–         Apply fundamental principles such as: Responsibility of the State, Responsibilities During International Transport, Legislative and Regulatory Framework, Competent Authority, Responsibility of the License Holders, Security Culture, Threat (current evaluation on threat), Graded Approach, Defence in Depth, Quality Assurance, Contingency Plans, Confidentiality.

–         Take appropriate steps of any theft, robbery nuclear material and in doing so, the parties concerned shall exchange information with each other and coordinate through agreed and diplomatic channels, render assistance and ensure the return of recovered nuclear material stolen or missing.

–         Take appropriate measures to protect the confidentiality of any information received by virtue of the provisions.

–         Request for extradition or for mutual legal assistance based on the said offence may not be refused on grounds concerning political offence or connected to it.

–         Ensure the prime responsibility for the implementation of physical protection of nuclear material or of nuclear facilities rests with the holders of the relevant licenses or of other authorizing documents.

–         Acquire emergency plans to respond to unauthorized removal of nuclear material or sabotage of nuclear facilities or nuclear material should be prepared and appropriately exercised by all license holders.

–         Undertake not to export or import nuclear materials or to allow transit through their territories of such materials unless they have received assurances that these materials will be protected during international transport in accordance with the aforementioned levels of protection determined by the CPPNM,[21]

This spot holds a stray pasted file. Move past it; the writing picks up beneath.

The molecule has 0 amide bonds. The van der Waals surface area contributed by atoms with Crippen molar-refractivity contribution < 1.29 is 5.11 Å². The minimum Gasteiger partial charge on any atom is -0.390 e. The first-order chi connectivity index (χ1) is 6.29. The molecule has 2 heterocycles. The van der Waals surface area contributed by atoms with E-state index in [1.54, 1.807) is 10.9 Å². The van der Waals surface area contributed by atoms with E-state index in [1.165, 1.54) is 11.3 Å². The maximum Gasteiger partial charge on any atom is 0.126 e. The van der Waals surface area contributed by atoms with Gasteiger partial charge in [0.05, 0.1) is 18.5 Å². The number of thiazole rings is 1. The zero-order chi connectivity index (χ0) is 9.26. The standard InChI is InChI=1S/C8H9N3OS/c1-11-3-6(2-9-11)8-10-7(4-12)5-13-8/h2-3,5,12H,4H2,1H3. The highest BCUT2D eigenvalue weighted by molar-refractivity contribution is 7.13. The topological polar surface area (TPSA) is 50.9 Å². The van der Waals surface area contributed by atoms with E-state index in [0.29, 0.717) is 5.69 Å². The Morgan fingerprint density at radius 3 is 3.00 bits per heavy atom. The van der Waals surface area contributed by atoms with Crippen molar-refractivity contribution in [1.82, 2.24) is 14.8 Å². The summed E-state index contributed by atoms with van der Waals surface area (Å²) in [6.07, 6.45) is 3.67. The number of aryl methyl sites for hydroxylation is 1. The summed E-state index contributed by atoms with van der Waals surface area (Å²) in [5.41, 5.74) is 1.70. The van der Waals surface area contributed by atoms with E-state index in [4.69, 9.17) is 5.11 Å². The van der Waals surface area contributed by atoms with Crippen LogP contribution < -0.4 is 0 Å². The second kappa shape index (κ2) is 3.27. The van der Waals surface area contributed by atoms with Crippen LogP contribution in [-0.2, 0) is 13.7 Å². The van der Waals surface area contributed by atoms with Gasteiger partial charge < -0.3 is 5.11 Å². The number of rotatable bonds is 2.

–         Specified acts to be punishable in national law concerning nuclear material including unlawful possession, theft, embezzlement, unlawful transporting, as a threat, or transport of nuclear material theft, using or threatening to use nuclear material to cause harm and interfering with operations of nuclear facilities with the intent to cause harm.

It is true that states, which are parties to the CPPNM must follow the obligations set out in the CPPNM however, the process does not end there. States would then need to ratify the obligations towards their nuclear regulations, but this also means that it imposes obligation towards license holders (whether nuclear facility operators, nuclear material shippers or others). In order to comply with both this prime responsibility and the CPPNM amendment more broadly, license holders will need to[22]:

–         Review regulations on issuing licenses and nuclear security policy by working within license holder organizations; This also includes policies on unauthorized disclosure of information which could compromise the physical protection of nuclear material and nuclear facilities;[23]

–         Work with IAEA and other relevant regulators in order to review or make adaptations within the design, maintenance and improvement of systems of physical protection of nuclear material and nuclear facilities;[24]